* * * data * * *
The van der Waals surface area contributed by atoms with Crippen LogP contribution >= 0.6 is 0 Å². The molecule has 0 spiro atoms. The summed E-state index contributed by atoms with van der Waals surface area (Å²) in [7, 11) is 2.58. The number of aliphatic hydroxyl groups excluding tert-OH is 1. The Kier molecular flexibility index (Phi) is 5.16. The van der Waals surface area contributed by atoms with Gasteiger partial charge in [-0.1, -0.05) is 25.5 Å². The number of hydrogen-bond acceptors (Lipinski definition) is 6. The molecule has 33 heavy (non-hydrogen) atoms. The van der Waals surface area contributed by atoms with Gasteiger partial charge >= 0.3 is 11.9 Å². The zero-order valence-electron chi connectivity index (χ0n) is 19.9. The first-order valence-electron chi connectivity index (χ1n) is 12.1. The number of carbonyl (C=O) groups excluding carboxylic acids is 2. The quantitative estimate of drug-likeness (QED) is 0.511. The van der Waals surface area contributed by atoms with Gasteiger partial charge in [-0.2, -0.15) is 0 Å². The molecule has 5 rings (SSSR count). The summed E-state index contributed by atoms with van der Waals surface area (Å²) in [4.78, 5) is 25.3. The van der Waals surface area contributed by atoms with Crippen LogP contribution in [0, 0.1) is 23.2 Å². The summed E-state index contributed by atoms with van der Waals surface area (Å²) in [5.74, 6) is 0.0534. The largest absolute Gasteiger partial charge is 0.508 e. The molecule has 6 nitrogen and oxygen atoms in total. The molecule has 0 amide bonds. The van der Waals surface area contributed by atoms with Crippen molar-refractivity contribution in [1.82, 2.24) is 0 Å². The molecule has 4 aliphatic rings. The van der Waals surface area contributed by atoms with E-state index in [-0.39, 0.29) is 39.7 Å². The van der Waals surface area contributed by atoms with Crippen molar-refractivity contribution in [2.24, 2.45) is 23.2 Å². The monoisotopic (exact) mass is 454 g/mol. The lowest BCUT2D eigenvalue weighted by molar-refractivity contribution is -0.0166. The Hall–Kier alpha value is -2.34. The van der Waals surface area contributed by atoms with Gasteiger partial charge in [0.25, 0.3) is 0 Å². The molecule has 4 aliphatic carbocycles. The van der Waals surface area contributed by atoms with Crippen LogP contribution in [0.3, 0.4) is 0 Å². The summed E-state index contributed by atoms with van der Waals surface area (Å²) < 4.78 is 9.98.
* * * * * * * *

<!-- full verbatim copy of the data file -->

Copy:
The van der Waals surface area contributed by atoms with Crippen LogP contribution >= 0.6 is 0 Å². The molecule has 0 spiro atoms. The summed E-state index contributed by atoms with van der Waals surface area (Å²) in [7, 11) is 2.58. The number of aliphatic hydroxyl groups excluding tert-OH is 1. The Kier molecular flexibility index (Phi) is 5.16. The van der Waals surface area contributed by atoms with Gasteiger partial charge in [-0.1, -0.05) is 25.5 Å². The number of hydrogen-bond acceptors (Lipinski definition) is 6. The molecule has 33 heavy (non-hydrogen) atoms. The van der Waals surface area contributed by atoms with Gasteiger partial charge >= 0.3 is 11.9 Å². The zero-order valence-electron chi connectivity index (χ0n) is 19.9. The first-order valence-electron chi connectivity index (χ1n) is 12.1. The number of carbonyl (C=O) groups excluding carboxylic acids is 2. The quantitative estimate of drug-likeness (QED) is 0.511. The van der Waals surface area contributed by atoms with Gasteiger partial charge in [-0.2, -0.15) is 0 Å². The molecule has 5 rings (SSSR count). The summed E-state index contributed by atoms with van der Waals surface area (Å²) in [4.78, 5) is 25.3. The van der Waals surface area contributed by atoms with Crippen LogP contribution in [0, 0.1) is 23.2 Å². The summed E-state index contributed by atoms with van der Waals surface area (Å²) in [5.74, 6) is 0.0534. The largest absolute Gasteiger partial charge is 0.508 e. The molecule has 6 nitrogen and oxygen atoms in total. The molecule has 0 amide bonds. The van der Waals surface area contributed by atoms with Crippen molar-refractivity contribution in [1.82, 2.24) is 0 Å². The molecule has 4 aliphatic rings. The van der Waals surface area contributed by atoms with E-state index in [-0.39, 0.29) is 39.7 Å². The van der Waals surface area contributed by atoms with Crippen molar-refractivity contribution in [2.24, 2.45) is 23.2 Å². The monoisotopic (exact) mass is 454 g/mol. The lowest BCUT2D eigenvalue weighted by molar-refractivity contribution is -0.0166. The Hall–Kier alpha value is -2.34. The van der Waals surface area contributed by atoms with Gasteiger partial charge in [0.25, 0.3) is 0 Å². The molecule has 4 aliphatic carbocycles. The van der Waals surface area contributed by atoms with Crippen LogP contribution in [0.3, 0.4) is 0 Å². The summed E-state index contributed by atoms with van der Waals surface area (Å²) < 4.78 is 9.98.